Sunday, 23 June 2013

Putting my money where my mouth is - lets test the 99c theory.


Dead on Demand is currently 99c, or 77p in the UK. That's barely the price of a chocolate bar.

But, as we predicted on this blog, it's not doing any better than at £2.99 or £3.99. The title has seen some violent up and downswings in sales, from the peak of 50+ an hour last September to a 2 week drought without sales.

So far, it's running at about 1 / day on the 'zon with the reduced price, pretty close to our sales rate at the higher price.

That means not only do we suffer the lesser sale price, but it's also being murdered by the cut rate royalties under $2.99.

·         At £2.99, we made £2 after the 'zon cut, delivery and tax.

·         At 77p, we make 26p after the same.

We need EIGHT times as many sales just to make the same money. So 240 a month to the 30 it takes at one a day.

If we compared that with the £3.99 rate (which saw no drop off in sales compared to £2.99) then that's 26p v £2.71 or 10.5x as much! So our one a day would now need 315 sales per month just to earn the same amount.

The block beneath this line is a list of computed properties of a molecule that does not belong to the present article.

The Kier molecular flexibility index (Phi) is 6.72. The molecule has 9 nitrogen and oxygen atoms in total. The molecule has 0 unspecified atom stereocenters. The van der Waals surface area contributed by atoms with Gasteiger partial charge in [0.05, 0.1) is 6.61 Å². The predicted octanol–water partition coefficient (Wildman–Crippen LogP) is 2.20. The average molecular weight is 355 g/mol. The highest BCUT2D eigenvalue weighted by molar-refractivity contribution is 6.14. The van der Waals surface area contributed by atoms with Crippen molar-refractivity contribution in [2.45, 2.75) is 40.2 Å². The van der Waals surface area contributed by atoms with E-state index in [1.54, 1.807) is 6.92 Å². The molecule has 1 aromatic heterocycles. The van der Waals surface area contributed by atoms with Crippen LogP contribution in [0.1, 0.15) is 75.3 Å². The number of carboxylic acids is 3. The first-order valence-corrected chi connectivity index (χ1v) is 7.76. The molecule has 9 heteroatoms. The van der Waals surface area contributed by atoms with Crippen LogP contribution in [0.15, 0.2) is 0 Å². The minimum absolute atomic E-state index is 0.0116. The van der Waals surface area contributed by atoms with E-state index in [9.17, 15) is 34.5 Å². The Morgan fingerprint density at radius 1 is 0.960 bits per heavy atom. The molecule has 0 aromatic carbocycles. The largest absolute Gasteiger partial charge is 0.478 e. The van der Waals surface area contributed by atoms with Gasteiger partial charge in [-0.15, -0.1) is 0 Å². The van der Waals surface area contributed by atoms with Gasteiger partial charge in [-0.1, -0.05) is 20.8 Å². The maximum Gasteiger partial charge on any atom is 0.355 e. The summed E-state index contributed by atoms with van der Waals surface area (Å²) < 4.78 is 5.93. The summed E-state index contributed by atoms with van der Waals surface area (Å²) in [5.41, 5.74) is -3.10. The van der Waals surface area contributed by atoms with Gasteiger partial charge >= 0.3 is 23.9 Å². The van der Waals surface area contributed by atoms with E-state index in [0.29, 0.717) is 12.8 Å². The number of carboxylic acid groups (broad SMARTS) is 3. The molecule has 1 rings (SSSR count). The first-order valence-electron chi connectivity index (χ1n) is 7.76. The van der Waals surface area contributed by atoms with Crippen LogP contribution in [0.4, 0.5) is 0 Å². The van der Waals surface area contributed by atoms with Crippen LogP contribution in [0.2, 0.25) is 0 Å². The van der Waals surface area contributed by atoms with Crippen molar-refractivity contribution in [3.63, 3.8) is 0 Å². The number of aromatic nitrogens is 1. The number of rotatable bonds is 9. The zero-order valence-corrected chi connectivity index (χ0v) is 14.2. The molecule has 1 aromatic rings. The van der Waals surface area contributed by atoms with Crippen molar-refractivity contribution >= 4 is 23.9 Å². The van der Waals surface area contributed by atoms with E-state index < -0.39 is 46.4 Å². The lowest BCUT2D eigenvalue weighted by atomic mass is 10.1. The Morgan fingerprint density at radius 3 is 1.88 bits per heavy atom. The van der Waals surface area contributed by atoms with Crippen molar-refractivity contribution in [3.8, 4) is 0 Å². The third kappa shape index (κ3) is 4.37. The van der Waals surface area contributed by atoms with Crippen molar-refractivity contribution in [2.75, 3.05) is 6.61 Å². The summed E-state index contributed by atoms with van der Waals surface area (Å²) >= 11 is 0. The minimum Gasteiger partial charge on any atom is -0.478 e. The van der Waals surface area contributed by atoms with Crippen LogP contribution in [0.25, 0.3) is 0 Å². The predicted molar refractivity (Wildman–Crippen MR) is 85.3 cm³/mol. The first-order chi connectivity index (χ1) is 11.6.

Frankly, 99c is an insane price point for a novel. It's too low to convey quality, and too low to make much money without amazing sales volumes (and, if it was that good we'd make more at a higher price). It's too high to hit the impulse purchase threshold often enough to make up for the loss of sales. With tens of thousands of free books, frugal readers don't need 99c.

Long term 99c doesn't fit in any strategy in our opinion.

·         Want just readers but don't care about money? Go free.

·         Want money? Go 70% royalty, and ideally above the $2.99 bargain bucket too (If you don't value yourself, how can you expect anyone else to?).

So, what good is 99c? Very short term, it can be a useful spike that might lead to more organic sales. Word of mouth does need somewhere to start before it can spread. There's also less risk of drive by 1* reviews at 99c than going free. Trolls love the superiority of trashing someone's work, but rarely want to pay for the privilege.

Despite all the above, we're sticking at 99c. This is for two reasons.

1. We want to prove our arguments above using a decent sample size over several months so we can avoid labelling 99c as rubbish because of seasonal lulls.

2. We promised our readers we'd be 99c while we were finishing book 2, and we take that promise seriously.
 

Dead on Demand will go back to full price, but if you want it cheap grab it from viewbook.at/DeadOnDemand while it's 99c. At that price, it's a bargain. There's also a nice big sample for you guys to decide if you like it first.

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